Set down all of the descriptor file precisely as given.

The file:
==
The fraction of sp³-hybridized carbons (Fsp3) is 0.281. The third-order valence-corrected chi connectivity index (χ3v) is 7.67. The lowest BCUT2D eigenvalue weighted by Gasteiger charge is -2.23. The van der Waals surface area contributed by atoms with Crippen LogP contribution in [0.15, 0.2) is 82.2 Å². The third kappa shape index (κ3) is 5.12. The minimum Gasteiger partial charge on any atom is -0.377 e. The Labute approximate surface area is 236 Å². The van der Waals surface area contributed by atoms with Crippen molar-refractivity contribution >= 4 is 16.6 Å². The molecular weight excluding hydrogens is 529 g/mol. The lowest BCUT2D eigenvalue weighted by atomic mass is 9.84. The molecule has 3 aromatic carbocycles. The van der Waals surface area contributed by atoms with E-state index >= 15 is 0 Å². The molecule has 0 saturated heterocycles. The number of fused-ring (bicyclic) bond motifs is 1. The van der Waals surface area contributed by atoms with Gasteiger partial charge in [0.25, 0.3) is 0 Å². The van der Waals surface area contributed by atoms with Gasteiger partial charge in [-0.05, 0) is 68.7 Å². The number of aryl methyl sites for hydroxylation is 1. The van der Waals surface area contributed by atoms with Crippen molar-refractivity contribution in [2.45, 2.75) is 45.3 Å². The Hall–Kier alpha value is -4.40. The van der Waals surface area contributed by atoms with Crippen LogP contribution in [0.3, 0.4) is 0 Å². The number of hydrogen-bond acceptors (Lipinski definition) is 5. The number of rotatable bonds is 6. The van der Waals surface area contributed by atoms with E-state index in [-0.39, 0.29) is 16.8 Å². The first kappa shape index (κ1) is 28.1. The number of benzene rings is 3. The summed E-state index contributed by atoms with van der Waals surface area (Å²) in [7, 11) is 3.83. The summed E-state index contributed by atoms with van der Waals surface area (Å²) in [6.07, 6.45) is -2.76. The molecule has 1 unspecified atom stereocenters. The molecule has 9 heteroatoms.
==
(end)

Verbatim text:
The fraction of sp³-hybridized carbons (Fsp3) is 0.281. The third-order valence-corrected chi connectivity index (χ3v) is 7.67. The lowest BCUT2D eigenvalue weighted by Gasteiger charge is -2.23. The van der Waals surface area contributed by atoms with Crippen LogP contribution in [0.15, 0.2) is 82.2 Å². The third kappa shape index (κ3) is 5.12. The minimum Gasteiger partial charge on any atom is -0.377 e. The Labute approximate surface area is 236 Å². The van der Waals surface area contributed by atoms with Crippen molar-refractivity contribution >= 4 is 16.6 Å². The molecular weight excluding hydrogens is 529 g/mol. The lowest BCUT2D eigenvalue weighted by atomic mass is 9.84. The molecule has 3 aromatic carbocycles. The van der Waals surface area contributed by atoms with E-state index >= 15 is 0 Å². The molecule has 0 saturated heterocycles. The number of fused-ring (bicyclic) bond motifs is 1. The van der Waals surface area contributed by atoms with Gasteiger partial charge in [0.25, 0.3) is 0 Å². The van der Waals surface area contributed by atoms with Gasteiger partial charge in [-0.05, 0) is 68.7 Å². The number of aryl methyl sites for hydroxylation is 1. The van der Waals surface area contributed by atoms with Crippen molar-refractivity contribution in [2.45, 2.75) is 45.3 Å². The Hall–Kier alpha value is -4.40. The van der Waals surface area contributed by atoms with Crippen LogP contribution in [0.3, 0.4) is 0 Å². The number of hydrogen-bond acceptors (Lipinski definition) is 5. The number of rotatable bonds is 6. The van der Waals surface area contributed by atoms with E-state index in [-0.39, 0.29) is 16.8 Å². The first kappa shape index (κ1) is 28.1. The number of benzene rings is 3. The summed E-state index contributed by atoms with van der Waals surface area (Å²) in [7, 11) is 3.83. The summed E-state index contributed by atoms with van der Waals surface area (Å²) in [6.07, 6.45) is -2.76. The molecule has 1 unspecified atom stereocenters. The molecule has 9 heteroatoms.